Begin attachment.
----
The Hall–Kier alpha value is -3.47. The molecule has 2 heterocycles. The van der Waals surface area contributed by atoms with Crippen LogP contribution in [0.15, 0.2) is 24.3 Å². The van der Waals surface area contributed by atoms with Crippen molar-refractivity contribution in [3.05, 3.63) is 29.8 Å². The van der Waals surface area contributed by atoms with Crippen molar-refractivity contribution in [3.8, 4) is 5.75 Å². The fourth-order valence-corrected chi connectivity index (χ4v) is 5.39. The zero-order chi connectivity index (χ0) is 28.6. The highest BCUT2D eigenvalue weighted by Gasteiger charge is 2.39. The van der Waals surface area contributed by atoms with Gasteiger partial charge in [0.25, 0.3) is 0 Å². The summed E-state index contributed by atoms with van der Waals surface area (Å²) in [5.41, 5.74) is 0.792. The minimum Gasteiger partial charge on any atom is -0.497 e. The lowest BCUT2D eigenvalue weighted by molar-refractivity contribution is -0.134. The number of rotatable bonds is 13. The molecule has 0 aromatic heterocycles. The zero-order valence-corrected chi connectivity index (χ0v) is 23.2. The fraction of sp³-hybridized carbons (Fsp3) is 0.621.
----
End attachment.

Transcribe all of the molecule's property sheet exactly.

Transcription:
The Hall–Kier alpha value is -3.47. The molecule has 2 heterocycles. The van der Waals surface area contributed by atoms with Crippen LogP contribution in [0.15, 0.2) is 24.3 Å². The van der Waals surface area contributed by atoms with Crippen molar-refractivity contribution in [3.05, 3.63) is 29.8 Å². The van der Waals surface area contributed by atoms with Crippen molar-refractivity contribution in [3.8, 4) is 5.75 Å². The fourth-order valence-corrected chi connectivity index (χ4v) is 5.39. The zero-order chi connectivity index (χ0) is 28.6. The highest BCUT2D eigenvalue weighted by Gasteiger charge is 2.39. The van der Waals surface area contributed by atoms with Gasteiger partial charge in [0.25, 0.3) is 0 Å². The summed E-state index contributed by atoms with van der Waals surface area (Å²) in [5.41, 5.74) is 0.792. The minimum Gasteiger partial charge on any atom is -0.497 e. The lowest BCUT2D eigenvalue weighted by molar-refractivity contribution is -0.134. The number of rotatable bonds is 13. The molecule has 0 aromatic heterocycles. The zero-order valence-corrected chi connectivity index (χ0v) is 23.2. The fraction of sp³-hybridized carbons (Fsp3) is 0.621.